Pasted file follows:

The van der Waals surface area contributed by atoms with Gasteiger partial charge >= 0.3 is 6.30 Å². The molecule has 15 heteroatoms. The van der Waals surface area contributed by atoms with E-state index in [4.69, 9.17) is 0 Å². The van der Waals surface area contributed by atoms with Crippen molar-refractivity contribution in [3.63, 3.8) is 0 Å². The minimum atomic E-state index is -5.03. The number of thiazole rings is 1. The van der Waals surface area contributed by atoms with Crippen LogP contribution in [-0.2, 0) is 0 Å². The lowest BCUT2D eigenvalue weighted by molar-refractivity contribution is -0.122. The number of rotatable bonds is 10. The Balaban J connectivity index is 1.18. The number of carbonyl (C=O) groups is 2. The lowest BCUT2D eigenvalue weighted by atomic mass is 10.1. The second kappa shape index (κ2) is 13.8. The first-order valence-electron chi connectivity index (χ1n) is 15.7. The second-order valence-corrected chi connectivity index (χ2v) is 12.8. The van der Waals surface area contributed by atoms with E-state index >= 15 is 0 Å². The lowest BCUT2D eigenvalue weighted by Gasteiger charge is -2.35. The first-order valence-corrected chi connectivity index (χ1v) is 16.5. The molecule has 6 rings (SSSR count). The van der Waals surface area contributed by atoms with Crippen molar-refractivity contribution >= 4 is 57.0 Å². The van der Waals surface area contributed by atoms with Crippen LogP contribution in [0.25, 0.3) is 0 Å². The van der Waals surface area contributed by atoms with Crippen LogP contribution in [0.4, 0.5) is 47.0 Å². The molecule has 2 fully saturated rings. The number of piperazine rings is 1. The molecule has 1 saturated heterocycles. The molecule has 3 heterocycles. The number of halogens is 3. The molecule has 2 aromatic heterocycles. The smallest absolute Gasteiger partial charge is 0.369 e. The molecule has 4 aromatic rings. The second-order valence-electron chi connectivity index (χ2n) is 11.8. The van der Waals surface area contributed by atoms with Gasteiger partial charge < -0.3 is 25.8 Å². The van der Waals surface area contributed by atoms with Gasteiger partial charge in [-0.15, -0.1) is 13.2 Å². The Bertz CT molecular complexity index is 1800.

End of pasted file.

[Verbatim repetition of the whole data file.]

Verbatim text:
The van der Waals surface area contributed by atoms with Gasteiger partial charge >= 0.3 is 6.30 Å². The molecule has 15 heteroatoms. The van der Waals surface area contributed by atoms with E-state index in [4.69, 9.17) is 0 Å². The van der Waals surface area contributed by atoms with Crippen molar-refractivity contribution in [3.63, 3.8) is 0 Å². The minimum atomic E-state index is -5.03. The number of thiazole rings is 1. The van der Waals surface area contributed by atoms with Crippen LogP contribution in [-0.2, 0) is 0 Å². The lowest BCUT2D eigenvalue weighted by molar-refractivity contribution is -0.122. The number of rotatable bonds is 10. The Balaban J connectivity index is 1.18. The number of carbonyl (C=O) groups is 2. The lowest BCUT2D eigenvalue weighted by atomic mass is 10.1. The second kappa shape index (κ2) is 13.8. The first-order valence-electron chi connectivity index (χ1n) is 15.7. The second-order valence-corrected chi connectivity index (χ2v) is 12.8. The van der Waals surface area contributed by atoms with E-state index >= 15 is 0 Å². The lowest BCUT2D eigenvalue weighted by Gasteiger charge is -2.35. The first-order valence-corrected chi connectivity index (χ1v) is 16.5. The molecule has 6 rings (SSSR count). The van der Waals surface area contributed by atoms with Crippen molar-refractivity contribution >= 4 is 57.0 Å². The van der Waals surface area contributed by atoms with Crippen LogP contribution in [0.25, 0.3) is 0 Å². The van der Waals surface area contributed by atoms with Crippen LogP contribution in [0.4, 0.5) is 47.0 Å². The molecule has 2 fully saturated rings. The number of piperazine rings is 1. The molecule has 1 saturated heterocycles. The molecule has 3 heterocycles. The number of halogens is 3. The molecule has 2 aromatic heterocycles. The smallest absolute Gasteiger partial charge is 0.369 e. The molecule has 4 aromatic rings. The second-order valence-electron chi connectivity index (χ2n) is 11.8. The van der Waals surface area contributed by atoms with Gasteiger partial charge < -0.3 is 25.8 Å². The van der Waals surface area contributed by atoms with Gasteiger partial charge in [-0.15, -0.1) is 13.2 Å². The Bertz CT molecular complexity index is 1800.